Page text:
A key federal regulator is asking lawmakers to tighten legislation imposing broad new oversight on derivatives by going beyond the Obama administration's proposal in several areas governing the complex financial instruments blamed for hastening the global economic crisis.
Gary Gensler, chairman of the Commodity Futures Trading Commission, urged changing the measure to eliminate exemptions from new requirements for foreign-currency swaps and small firms dealing in derivatives, among other things.
In a letter to committee leaders in the House and Senate, Gensler said that while the administration proposal will go a long way toward reducing risk and bolstering the transparency and integrity of the $600 trillion derivatives market, "I believe the law must cover the entire marketplace without exception. ... The administration and Congress have an historic opportunity to repair shortcomings in our regulatory system."
"While we sh ould address the causes of past crises, we must also use this opportunity to predict and prevent the failures that could cause the next crisis," Gensler wrote.
His letter, dated Monday, was sent to Sen. Tom Harkin, D-Iowa, chairman of the Senate Agriculture Committee, and Sen. Saxby Chambliss of Georgia, the panel's senior Republican, as well as the leaders of the House Agriculture Committee, the Senate Banking Committee and the House Financial Services Committee.
Harkin said he welcomed Gensler's suggestions, with "the most important" being those that eliminate exemptions for certain types of swaps.
Congress is currently in summer recess. But Rep. Barney Frank, D-Mass., chairman of the Financial Services Committee, and Rep. Collin Peterson, D-Minn., head of the House Agriculture Committee, recently announced an agreement on guidelines for legislation to regulate derivatives, a proposal closely resembling the administration's plan, and said the House could vote on a bill next month.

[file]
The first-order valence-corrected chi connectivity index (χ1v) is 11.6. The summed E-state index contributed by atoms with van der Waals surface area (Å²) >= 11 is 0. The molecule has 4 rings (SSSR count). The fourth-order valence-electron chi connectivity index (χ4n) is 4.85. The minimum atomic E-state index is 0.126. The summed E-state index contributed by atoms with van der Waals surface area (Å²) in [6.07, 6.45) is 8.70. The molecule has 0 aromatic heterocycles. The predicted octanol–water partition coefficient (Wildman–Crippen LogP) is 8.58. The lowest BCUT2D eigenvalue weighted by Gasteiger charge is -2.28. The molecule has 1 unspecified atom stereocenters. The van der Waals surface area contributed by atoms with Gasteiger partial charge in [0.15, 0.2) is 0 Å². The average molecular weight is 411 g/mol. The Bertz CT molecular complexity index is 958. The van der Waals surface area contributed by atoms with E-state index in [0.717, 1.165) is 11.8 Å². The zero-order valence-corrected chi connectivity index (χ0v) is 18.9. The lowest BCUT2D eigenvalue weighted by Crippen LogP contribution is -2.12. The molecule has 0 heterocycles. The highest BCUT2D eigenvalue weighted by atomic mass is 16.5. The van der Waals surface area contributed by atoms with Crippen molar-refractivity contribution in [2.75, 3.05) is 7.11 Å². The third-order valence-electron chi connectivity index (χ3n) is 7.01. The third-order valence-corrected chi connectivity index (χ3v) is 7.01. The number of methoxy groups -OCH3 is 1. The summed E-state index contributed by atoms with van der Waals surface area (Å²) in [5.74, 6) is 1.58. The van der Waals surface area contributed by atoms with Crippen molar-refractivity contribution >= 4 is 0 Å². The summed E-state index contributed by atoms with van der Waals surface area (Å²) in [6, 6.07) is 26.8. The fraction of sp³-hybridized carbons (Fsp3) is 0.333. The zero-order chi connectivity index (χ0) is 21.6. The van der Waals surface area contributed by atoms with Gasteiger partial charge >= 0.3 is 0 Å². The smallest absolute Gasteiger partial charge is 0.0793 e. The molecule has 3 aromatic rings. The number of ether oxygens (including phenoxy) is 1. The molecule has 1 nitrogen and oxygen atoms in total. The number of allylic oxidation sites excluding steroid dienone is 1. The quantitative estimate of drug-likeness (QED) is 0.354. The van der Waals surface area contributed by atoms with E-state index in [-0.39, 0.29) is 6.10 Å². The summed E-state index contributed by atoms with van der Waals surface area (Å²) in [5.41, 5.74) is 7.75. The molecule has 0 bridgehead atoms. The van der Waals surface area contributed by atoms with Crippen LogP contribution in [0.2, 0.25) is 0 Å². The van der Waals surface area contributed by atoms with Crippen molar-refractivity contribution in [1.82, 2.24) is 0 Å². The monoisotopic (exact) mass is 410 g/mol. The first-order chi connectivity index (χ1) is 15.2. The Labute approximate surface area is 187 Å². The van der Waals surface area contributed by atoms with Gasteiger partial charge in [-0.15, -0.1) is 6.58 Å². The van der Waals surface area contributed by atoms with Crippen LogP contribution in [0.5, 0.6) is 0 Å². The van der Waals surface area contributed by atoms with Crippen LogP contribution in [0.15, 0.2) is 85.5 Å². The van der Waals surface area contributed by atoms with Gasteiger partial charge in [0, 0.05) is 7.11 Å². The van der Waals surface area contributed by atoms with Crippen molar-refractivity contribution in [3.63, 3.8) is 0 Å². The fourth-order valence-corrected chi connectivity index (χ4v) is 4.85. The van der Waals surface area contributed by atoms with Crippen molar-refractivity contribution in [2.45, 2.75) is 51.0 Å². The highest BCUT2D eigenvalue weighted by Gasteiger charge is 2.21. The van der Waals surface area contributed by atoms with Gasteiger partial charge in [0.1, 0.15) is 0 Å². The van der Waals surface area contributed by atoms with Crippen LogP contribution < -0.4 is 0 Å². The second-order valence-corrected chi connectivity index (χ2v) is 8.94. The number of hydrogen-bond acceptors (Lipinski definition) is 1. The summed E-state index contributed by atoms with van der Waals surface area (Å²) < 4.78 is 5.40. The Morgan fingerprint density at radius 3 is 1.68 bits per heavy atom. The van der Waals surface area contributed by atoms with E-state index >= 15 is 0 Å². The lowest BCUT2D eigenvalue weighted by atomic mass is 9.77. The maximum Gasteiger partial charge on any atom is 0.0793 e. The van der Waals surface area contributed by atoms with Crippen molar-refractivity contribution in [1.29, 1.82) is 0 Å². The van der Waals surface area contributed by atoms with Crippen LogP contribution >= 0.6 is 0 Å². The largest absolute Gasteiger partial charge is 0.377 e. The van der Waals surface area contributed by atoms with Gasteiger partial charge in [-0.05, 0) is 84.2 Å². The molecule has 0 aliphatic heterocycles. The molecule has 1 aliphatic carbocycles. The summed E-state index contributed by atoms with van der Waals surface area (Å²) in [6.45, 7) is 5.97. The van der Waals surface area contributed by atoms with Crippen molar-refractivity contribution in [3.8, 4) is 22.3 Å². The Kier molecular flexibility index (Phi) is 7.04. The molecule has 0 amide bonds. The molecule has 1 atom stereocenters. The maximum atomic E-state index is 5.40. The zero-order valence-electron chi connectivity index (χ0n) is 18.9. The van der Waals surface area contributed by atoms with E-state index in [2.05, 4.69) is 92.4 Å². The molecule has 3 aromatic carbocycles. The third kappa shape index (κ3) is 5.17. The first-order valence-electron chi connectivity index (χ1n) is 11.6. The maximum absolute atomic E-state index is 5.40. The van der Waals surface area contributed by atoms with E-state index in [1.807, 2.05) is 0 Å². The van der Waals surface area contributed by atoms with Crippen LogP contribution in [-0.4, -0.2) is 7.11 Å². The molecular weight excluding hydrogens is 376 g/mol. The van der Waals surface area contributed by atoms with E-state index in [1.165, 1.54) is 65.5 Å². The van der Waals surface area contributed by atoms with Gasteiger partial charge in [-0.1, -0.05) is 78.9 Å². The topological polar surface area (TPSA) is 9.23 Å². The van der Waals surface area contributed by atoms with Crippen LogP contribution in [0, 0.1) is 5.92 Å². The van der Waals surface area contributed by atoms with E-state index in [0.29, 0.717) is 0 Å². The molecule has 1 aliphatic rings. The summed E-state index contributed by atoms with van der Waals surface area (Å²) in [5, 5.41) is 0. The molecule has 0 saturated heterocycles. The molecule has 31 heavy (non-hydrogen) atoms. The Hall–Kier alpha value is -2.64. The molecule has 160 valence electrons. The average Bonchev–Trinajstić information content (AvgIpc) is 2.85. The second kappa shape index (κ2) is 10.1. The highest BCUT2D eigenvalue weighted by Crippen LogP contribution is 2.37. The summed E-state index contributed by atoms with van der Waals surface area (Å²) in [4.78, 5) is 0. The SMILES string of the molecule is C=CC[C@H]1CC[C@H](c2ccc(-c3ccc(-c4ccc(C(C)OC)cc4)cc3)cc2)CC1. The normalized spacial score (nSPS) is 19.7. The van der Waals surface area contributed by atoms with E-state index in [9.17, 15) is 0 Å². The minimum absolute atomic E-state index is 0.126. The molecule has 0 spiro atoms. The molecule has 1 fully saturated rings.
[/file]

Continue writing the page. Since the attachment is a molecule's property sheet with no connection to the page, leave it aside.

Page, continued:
In his letter, Gensler said, for example, that excluding foreign-currency swaps from the new restrictions as the White House bill proposes is overly broad and could enable dealers to structure other swaps transactions in a way to skirt regulation.
The Obama plan is designed to bring transparency to, and prevent manipulation in the sprawling, unregulated derivatives market. Credit default swaps, a form of insurance against loan defaults, account for an estimated $60 trillion of that market. The collapse of the swaps brought the downfall of Wall Street banking house Lehman Brothers Holdings Inc. and nearly toppled American International Group Inc. last fall, prompting the government to support the insurance conglomerate with about $180 billion in aid.
The value of derivatives hinges on an underlying investment or commodity - such as currency rates, oil futures or interest rates. The derivative is designed to reduce the risk of loss from the underlying asset.
The Obama plan, sent to Congress last week, defines types of derivatives broadly in a way it says will be "capable of evolving with the markets."
Gensler noted in his letter that the CFTC and its staff helped the Treasury Department develop the legislation.
Under the proposal, the big investment banks that trade the derivatives would be subject to requirements for holding capital reserves against risk and other rules. A new network of clearinghouses would be established to provide transparency for trades in credit default swaps and other derivatives. All so-called "standardized" derivatives would be required to go through clearinghouses and to be traded on regulated exchanges or electronic trading systems.
But, Gensler said, an exception for firms that aren't swaps dealers or major swaps market participants "excludes a significant class of end users" from the mandatory clearing and trading requirements, and "may undermine th e policy objective of lowering risk."
"I welcome (Gensler's) suggestion for stronger requirements for clearing and exchange trading of swaps than is in the proposal from Treasury," Harkin said in a statement Wednesday.